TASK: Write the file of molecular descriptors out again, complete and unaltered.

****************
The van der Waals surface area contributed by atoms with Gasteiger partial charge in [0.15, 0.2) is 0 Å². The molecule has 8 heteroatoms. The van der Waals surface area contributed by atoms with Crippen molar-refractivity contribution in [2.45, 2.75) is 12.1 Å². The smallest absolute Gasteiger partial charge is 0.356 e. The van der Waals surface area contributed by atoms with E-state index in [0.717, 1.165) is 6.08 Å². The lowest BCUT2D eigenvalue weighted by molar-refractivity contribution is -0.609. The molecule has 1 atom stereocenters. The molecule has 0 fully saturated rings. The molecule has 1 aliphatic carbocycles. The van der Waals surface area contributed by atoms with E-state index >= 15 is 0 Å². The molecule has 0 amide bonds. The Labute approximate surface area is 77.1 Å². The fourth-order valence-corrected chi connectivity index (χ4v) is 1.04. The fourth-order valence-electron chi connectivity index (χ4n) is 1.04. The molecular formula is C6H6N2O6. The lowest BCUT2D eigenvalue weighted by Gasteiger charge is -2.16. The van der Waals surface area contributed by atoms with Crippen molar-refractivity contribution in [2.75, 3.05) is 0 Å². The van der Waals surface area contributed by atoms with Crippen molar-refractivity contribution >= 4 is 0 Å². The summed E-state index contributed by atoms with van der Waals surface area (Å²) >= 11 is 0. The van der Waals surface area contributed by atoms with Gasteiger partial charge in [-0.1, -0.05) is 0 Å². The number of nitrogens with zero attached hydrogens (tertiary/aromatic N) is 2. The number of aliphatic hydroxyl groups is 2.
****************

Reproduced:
The van der Waals surface area contributed by atoms with Gasteiger partial charge in [0.15, 0.2) is 0 Å². The molecule has 8 heteroatoms. The van der Waals surface area contributed by atoms with Crippen molar-refractivity contribution in [2.45, 2.75) is 12.1 Å². The smallest absolute Gasteiger partial charge is 0.356 e. The van der Waals surface area contributed by atoms with E-state index in [0.717, 1.165) is 6.08 Å². The lowest BCUT2D eigenvalue weighted by molar-refractivity contribution is -0.609. The molecule has 1 atom stereocenters. The molecule has 0 fully saturated rings. The molecule has 1 aliphatic carbocycles. The van der Waals surface area contributed by atoms with E-state index >= 15 is 0 Å². The molecule has 0 amide bonds. The Labute approximate surface area is 77.1 Å². The fourth-order valence-corrected chi connectivity index (χ4v) is 1.04. The fourth-order valence-electron chi connectivity index (χ4n) is 1.04. The molecular formula is C6H6N2O6. The lowest BCUT2D eigenvalue weighted by Gasteiger charge is -2.16. The van der Waals surface area contributed by atoms with Crippen molar-refractivity contribution in [2.75, 3.05) is 0 Å². The van der Waals surface area contributed by atoms with Crippen molar-refractivity contribution >= 4 is 0 Å². The summed E-state index contributed by atoms with van der Waals surface area (Å²) >= 11 is 0. The van der Waals surface area contributed by atoms with Gasteiger partial charge in [-0.1, -0.05) is 0 Å². The number of nitrogens with zero attached hydrogens (tertiary/aromatic N) is 2. The number of aliphatic hydroxyl groups is 2.